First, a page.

VMware Virtual SAN from 5.5 to 6.2

Virtual SAN (VSAN) has come a long way starting initial release in vSphere 5.5 known as VSAN 5.5 which was primary targeted at VDI workload and other not so critical workloads.

Remember in Feb 2013, VMware acquire Virsto a block storage optimizing software company and liquidise in it Jan 2014.  This was nice piece of technology which took everyone by shock that it's no longer offered as a product.  How good can it be to serialize data on a block storage system when it was written in random.

With VSAN 6.0 release, a part of Virsto was present in its file system and with it's native snapshot. Yes it is not using the traditional snapshot offered through vSphere which is still done on any other storage.  Now it is more applicable for Business critical apps as it also offer All-Flash VSAN model.

In VSAN 6.1 release, it allows stretch VSAN cluster.  It also extend vSphere Replication with VSAN to have a RPO time of 5 minutes.  It also comes with support of Oracle RAC and WSFC.  Not forgetting SMB customers, it also comes with a ROBO offering with a two nodes setup.  Deduplication was added as a tech preview in VSAN 6.1.

What was missing in the previous versions which many competitors who offer their SDS solution would mention would be deduplication, code erasure, compression and encryption.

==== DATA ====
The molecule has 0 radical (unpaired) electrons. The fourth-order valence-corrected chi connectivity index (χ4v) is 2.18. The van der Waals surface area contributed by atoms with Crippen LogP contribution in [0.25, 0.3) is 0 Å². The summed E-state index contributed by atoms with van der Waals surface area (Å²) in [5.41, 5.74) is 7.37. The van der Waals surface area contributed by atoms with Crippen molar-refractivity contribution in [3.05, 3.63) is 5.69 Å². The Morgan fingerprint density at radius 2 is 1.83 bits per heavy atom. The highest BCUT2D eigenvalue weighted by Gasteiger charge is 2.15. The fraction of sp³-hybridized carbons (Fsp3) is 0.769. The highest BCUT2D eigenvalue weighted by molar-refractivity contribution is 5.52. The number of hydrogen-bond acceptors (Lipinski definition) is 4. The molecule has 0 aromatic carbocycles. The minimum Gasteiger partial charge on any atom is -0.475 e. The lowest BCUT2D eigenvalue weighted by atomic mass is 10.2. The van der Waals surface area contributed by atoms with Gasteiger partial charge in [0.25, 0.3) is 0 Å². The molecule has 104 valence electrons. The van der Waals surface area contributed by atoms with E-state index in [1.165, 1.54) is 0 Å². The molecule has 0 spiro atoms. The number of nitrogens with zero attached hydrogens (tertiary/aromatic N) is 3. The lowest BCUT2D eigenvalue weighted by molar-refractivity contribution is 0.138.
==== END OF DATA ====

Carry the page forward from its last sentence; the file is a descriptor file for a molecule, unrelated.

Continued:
With VSAN 6.2 release, it has become a true enterprise ready software defined storage (SDS).  With this release, not only does the tech preview for deduplication comes live, it also added compression.  Also many have debated on the space requirement for VSAN is almost a one to one due to a "Raid 1" policy available.  Now it has erasure coding (RAID 5/6) included as well.  This not only save on storage space but it also requires a minimum nodes to satisfy (2N+1/2N+2 respectively).  As for encryption, it is working with Hytrust to provide that level of security (also blog by Cormac Hogan).

Other small features not generally mentioned is Client Cache where you can allocate up to 1GB of memory per host for read ahead cache.  Data Locality will be applicable here.  For Horizon View, this will work inline with Content-Based Read Cache (CBRC).  I am going to see hell lots of improvement for Horizon on VSAN in areas of "storms".

Another small advanced option not enabled by default is Sparse Swap.  This allows memory swap file to be thin provision instead of the traditional upfront provisioned.  E.g. VM created with 4GB memory will have a memory swap file of 4GB place on the disk.  Imagine how much storage is required if every host has 512GB of memory utilized by 50% of memory by VMs in a 64 hosts cluster?  With that advanced setting enabled, all swap file will be thin provisioned and allocated when consumed.

With the announcement made, the binary isn't ready till March 2016.  So let's wait and see.
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